These chemical allergens can cause skin rashes and other physical irritations, so be mindful of where and how often you use them.
Lighter and reduced-chemical products should be used as frequently as possible but stronger and more chemically-laden products can and should be used where heavy disinfecting is a must such as in and around the toilet, within your sinks, and on your doorknobs.
It is all about targeting and limiting chemical products to only those areas in your home where there seems to be a high percentage of allergens floating around in the air.
Know Your Airflow
Keeping track of your home’s heating and cooling systems like windows and ventilators can help you track and redirect your home’s airflow.
As air pollutants often settle down in and around bathroom and kitchen areas, it is important to provide proper ventilation in those places.
This can be done by installing windows within these areas or by purchasing and installing devices that manage and exchange indoor air with outdoor air.
Add Some Plants to Your Home
There are a bunch of indoor plants that have shown to be effective in removing chemicals from the air.
Three of the more popular ones include:
- Aloe Vera
- English Ivy
However, you must be sure to acquire a household-purifying plant from a reputable source so that you don’t get one full of fungi and pests that end up contaminating your home, defeating the purpose of buying the plant in the first place.
One other thing to remember is that while household plants do help in removing pollutants and ozone from the air, they do so in a very slow and mild manner.
In other words, using plants for cleaning your home air flow should be part of your “air-purifying” strategy and not the whole strategy itself.
Get an Air Purifier
Air purifiers are extremely effective in removing allergens and can also help your skin in the process.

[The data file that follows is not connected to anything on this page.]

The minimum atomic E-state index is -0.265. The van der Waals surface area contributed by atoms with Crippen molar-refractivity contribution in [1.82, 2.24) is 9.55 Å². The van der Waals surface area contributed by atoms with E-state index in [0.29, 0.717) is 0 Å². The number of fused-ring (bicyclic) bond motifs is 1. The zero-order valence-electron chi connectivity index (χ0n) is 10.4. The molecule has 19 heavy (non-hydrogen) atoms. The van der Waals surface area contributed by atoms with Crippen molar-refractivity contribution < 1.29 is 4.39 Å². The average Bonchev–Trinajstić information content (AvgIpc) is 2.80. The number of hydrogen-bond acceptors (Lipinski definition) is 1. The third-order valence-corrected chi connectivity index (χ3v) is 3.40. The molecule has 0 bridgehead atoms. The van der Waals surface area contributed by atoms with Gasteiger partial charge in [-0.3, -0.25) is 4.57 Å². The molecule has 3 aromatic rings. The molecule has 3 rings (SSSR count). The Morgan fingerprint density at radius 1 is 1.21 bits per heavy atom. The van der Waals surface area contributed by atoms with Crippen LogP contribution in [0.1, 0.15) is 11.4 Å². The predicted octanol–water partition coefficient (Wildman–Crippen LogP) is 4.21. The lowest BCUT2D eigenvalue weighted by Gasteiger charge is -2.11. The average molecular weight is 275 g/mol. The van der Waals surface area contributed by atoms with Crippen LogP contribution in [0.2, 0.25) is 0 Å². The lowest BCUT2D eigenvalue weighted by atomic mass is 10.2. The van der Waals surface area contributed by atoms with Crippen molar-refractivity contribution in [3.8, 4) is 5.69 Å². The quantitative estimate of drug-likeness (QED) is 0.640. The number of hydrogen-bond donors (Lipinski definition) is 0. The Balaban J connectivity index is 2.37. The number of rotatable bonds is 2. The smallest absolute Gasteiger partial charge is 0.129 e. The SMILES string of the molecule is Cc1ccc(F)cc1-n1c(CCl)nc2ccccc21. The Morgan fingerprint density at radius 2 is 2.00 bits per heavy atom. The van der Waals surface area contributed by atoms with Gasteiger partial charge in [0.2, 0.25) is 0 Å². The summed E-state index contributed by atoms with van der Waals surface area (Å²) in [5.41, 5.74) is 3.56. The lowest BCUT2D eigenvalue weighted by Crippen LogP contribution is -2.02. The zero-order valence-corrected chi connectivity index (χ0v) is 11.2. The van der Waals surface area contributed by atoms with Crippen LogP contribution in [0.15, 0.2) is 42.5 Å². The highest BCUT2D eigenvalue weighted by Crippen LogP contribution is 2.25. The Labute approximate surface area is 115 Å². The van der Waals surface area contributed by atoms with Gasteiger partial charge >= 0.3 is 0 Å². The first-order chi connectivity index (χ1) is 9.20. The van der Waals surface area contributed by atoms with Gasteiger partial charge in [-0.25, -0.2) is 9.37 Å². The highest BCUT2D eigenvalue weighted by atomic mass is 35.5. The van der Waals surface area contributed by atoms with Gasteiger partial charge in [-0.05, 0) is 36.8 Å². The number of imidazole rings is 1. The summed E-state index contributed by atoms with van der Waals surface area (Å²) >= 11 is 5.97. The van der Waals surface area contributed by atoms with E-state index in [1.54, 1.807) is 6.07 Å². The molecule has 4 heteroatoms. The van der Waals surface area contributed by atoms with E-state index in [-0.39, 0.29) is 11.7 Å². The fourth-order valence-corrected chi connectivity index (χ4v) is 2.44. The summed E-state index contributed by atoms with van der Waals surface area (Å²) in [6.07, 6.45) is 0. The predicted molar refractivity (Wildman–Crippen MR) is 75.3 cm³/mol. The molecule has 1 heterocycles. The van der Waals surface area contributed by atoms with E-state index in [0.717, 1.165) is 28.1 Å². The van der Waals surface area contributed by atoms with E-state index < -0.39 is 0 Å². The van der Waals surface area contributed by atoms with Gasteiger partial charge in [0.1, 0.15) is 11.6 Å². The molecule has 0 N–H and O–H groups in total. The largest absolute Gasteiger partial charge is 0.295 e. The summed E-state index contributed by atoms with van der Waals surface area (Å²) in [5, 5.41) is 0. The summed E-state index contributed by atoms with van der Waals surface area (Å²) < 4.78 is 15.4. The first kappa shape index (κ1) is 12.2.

These devices push air through a filter which helps remove particles measuring .3 microns in size.
A couple of things you should consider before buying an air purifier are to make sure it is the right size for the space you wish to purify and purchase only those air purifiers that use HEPA filters as they are the most effective filters for snatching pollutants from the air.
There is no need to run air purifiers around the clock, although this type of constant use has shown to give the best results. You can run your air purifier as often as needed and only in those areas you feel that are the most susceptible to allergies and other particulate matter.
Final Word About Coronavirus and Your Home’s Air Supply
While all the steps mentioned above will go a long way to cleaning your home’s indoor air supply, they do not make your home “corona-proof”.
The coronavirus is even smaller than those tiny particles air purifiers are designed to filter out of the air.
However, following the above steps will go a long way to getting rid of many of the allergens found inside your home, as well as help in reducing the chances of coronavirus spreading indoors due to coughing, sneezing, and talking.